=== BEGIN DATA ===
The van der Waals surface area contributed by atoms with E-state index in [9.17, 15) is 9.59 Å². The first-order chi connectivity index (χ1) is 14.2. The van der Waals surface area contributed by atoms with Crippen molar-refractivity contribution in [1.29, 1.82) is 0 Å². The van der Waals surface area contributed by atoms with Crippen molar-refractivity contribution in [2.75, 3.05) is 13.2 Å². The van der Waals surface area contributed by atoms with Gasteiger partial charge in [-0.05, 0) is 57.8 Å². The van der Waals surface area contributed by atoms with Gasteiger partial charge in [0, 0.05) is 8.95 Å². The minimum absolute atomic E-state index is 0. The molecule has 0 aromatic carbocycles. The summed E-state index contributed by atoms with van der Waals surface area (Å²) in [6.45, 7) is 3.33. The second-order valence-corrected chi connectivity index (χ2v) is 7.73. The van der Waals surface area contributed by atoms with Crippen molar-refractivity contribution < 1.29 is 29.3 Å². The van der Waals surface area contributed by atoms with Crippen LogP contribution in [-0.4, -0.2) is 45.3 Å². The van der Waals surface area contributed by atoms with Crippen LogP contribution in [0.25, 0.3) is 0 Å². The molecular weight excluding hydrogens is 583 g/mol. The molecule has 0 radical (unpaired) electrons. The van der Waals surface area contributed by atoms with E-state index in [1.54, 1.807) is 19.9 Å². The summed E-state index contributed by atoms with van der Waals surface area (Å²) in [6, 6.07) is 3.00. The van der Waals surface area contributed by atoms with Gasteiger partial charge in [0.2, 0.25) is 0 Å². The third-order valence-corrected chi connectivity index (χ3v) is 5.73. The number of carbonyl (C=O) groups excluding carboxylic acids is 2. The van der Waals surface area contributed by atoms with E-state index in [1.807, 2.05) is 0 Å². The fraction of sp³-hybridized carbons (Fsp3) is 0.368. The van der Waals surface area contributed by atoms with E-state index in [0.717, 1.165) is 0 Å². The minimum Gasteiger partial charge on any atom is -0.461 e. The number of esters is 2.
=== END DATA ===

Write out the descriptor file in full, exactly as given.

The van der Waals surface area contributed by atoms with E-state index in [9.17, 15) is 9.59 Å². The first-order chi connectivity index (χ1) is 14.2. The van der Waals surface area contributed by atoms with Crippen molar-refractivity contribution in [1.29, 1.82) is 0 Å². The van der Waals surface area contributed by atoms with Crippen molar-refractivity contribution in [2.75, 3.05) is 13.2 Å². The van der Waals surface area contributed by atoms with Gasteiger partial charge in [-0.05, 0) is 57.8 Å². The van der Waals surface area contributed by atoms with Gasteiger partial charge in [0, 0.05) is 8.95 Å². The minimum absolute atomic E-state index is 0. The molecule has 0 aromatic carbocycles. The summed E-state index contributed by atoms with van der Waals surface area (Å²) in [6.45, 7) is 3.33. The second-order valence-corrected chi connectivity index (χ2v) is 7.73. The van der Waals surface area contributed by atoms with Crippen molar-refractivity contribution < 1.29 is 29.3 Å². The van der Waals surface area contributed by atoms with Crippen LogP contribution in [-0.4, -0.2) is 45.3 Å². The van der Waals surface area contributed by atoms with Crippen LogP contribution in [0.25, 0.3) is 0 Å². The molecular weight excluding hydrogens is 583 g/mol. The molecule has 0 radical (unpaired) electrons. The van der Waals surface area contributed by atoms with E-state index in [1.54, 1.807) is 19.9 Å². The summed E-state index contributed by atoms with van der Waals surface area (Å²) in [6, 6.07) is 3.00. The van der Waals surface area contributed by atoms with Gasteiger partial charge in [0.2, 0.25) is 0 Å². The third-order valence-corrected chi connectivity index (χ3v) is 5.73. The number of carbonyl (C=O) groups excluding carboxylic acids is 2. The van der Waals surface area contributed by atoms with E-state index in [1.807, 2.05) is 0 Å². The fraction of sp³-hybridized carbons (Fsp3) is 0.368. The van der Waals surface area contributed by atoms with E-state index in [0.717, 1.165) is 0 Å². The minimum Gasteiger partial charge on any atom is -0.461 e. The number of esters is 2.